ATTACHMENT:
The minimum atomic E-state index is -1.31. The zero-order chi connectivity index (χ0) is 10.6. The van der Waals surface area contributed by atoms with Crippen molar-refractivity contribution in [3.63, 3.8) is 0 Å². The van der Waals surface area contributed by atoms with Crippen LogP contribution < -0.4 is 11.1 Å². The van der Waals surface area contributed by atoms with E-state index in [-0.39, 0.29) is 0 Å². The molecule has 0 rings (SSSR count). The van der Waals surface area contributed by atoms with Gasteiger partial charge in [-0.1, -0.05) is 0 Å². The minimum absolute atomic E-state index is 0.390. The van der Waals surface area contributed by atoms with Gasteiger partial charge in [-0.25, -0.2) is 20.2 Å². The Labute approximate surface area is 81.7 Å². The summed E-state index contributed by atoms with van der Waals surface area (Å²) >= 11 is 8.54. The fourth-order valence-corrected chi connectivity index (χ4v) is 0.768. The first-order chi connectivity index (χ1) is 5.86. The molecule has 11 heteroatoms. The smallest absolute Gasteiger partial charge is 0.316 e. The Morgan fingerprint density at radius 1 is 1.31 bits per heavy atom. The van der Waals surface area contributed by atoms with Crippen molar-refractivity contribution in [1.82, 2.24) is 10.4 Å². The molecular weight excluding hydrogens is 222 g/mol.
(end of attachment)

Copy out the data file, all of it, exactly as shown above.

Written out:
The minimum atomic E-state index is -1.31. The zero-order chi connectivity index (χ0) is 10.6. The van der Waals surface area contributed by atoms with Crippen molar-refractivity contribution in [3.63, 3.8) is 0 Å². The van der Waals surface area contributed by atoms with Crippen LogP contribution < -0.4 is 11.1 Å². The van der Waals surface area contributed by atoms with E-state index in [-0.39, 0.29) is 0 Å². The molecule has 0 rings (SSSR count). The van der Waals surface area contributed by atoms with Gasteiger partial charge in [-0.1, -0.05) is 0 Å². The minimum absolute atomic E-state index is 0.390. The van der Waals surface area contributed by atoms with Gasteiger partial charge in [-0.25, -0.2) is 20.2 Å². The Labute approximate surface area is 81.7 Å². The summed E-state index contributed by atoms with van der Waals surface area (Å²) >= 11 is 8.54. The fourth-order valence-corrected chi connectivity index (χ4v) is 0.768. The first-order chi connectivity index (χ1) is 5.86. The molecule has 11 heteroatoms. The smallest absolute Gasteiger partial charge is 0.316 e. The Morgan fingerprint density at radius 1 is 1.31 bits per heavy atom. The van der Waals surface area contributed by atoms with Crippen molar-refractivity contribution in [1.82, 2.24) is 10.4 Å². The molecular weight excluding hydrogens is 222 g/mol.